9 duties and became Chief of Staff, was there a significant shortage of UN

10 officers who were needed to collect intelligence information on the spot?

11 A. There was sufficient personnel, both in Bosnia-Herzegovina command

12 and United Nations military observers to perform the observations.

13 Q. Yes. But on page 2, paragraph 6, of your statement, you say that

14 instead of 26 men that had been assigned to collect information, only five

15 were actively working on that.

16 JUDGE MAY: Let the witness have a copy of his statement.

17 THE WITNESS: [Interpretation] That's correct. It has to do with

18 the organisation of the Bosnia-Herzegovina command where expressly it was

19 indicated that it was not mandated to collect military intelligence.

20 Working within the mandate, there was sufficient capacity to collect

21 intelligence and to do investigations.

22 MR. MILOSEVIC: [Interpretation]

23 Q. I wanted to clear that up, because that is what it says in the

24 last paragraph of page 1, at least in the Serbian translation. You say

25 that 26 men had been appointed to gather intelligence, but the UN

Page 26312

1 structure did not have the means to accommodate these functions, which

2 meant that in real terms only about five were working.

3 A. This information in the text is correct. The headquarters of the

4 BH command used to be composed of the structure of the NATO organisation

5 aimed at warfare. In this NATO organisation, 26 persons were planned to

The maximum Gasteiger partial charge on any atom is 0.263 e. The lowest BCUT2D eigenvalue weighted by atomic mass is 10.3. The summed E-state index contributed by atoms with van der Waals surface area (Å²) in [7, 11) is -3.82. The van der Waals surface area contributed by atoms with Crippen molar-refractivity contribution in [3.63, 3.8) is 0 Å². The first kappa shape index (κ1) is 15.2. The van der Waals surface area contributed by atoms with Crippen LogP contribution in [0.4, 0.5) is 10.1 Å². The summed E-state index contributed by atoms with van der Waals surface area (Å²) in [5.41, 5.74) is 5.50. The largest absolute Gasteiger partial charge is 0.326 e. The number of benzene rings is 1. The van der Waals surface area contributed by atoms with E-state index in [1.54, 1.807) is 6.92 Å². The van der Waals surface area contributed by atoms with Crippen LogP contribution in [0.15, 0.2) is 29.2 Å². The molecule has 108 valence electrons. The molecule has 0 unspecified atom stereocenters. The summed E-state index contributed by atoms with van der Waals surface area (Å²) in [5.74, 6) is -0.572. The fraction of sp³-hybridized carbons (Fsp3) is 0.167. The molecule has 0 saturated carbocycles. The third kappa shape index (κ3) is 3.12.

6 do intelligence work. In the context of BH command, these 26 people were

7 not needed because the UN supposed that they were going to be provided

8 with information from the warring sides and it was not necessary to build

9 up their own organisation. That's what I wanted to make clear.

10 Q. Well, then that's very useful as an explanation, General. Does

11 that actually mean that the UN mission, in performing these activities,

12 could not rely exclusively on its own and direct information from the

13 ground but had to utilise other sources of information, as you just

14 mentioned, coming from the warring parties and even using the media as a

15 source?

16 A. Bosnia-Herzegovina's command's mandate was that with collaboration

17 of the parties that had requested us to do our work. That's correct.

18 Q. Very well. You were under the direct command of General Rose,

19 weren't you, while you were Chief of Staff, throughout your term in

20 office.

21 A. That's correct.

22 Q. Is it true that as the force commander of the UN in Bosnia, he

23 frequently criticised not only the media but other missions too, that they

24 were frequently providing incomplete and very often biased reports from

25 the ground? Incomplete, incorrect, and biased.

Page 26313

1 A. No comment to this.

2 JUDGE MAY: Is it right that you're going to call General Rose?

3 MR. NICE: He's on the witness list. As you will appreciate our

4 ability to call -- I'm not ever in a position to undertake absolutely to

5 call witnesses because of the needs to cut witnesses for reasons of time,

6 but he is certainly on the list at the moment.

7 JUDGE MAY: So questions of that sort could more accurately be

8 asked of him.

9 MR. NICE: Certainly.

10 JUDGE MAY: Yes.

11 THE ACCUSED: [Interpretation] Mr. May, my question related to

12 facts and not to individuals, so I would like to hear the position of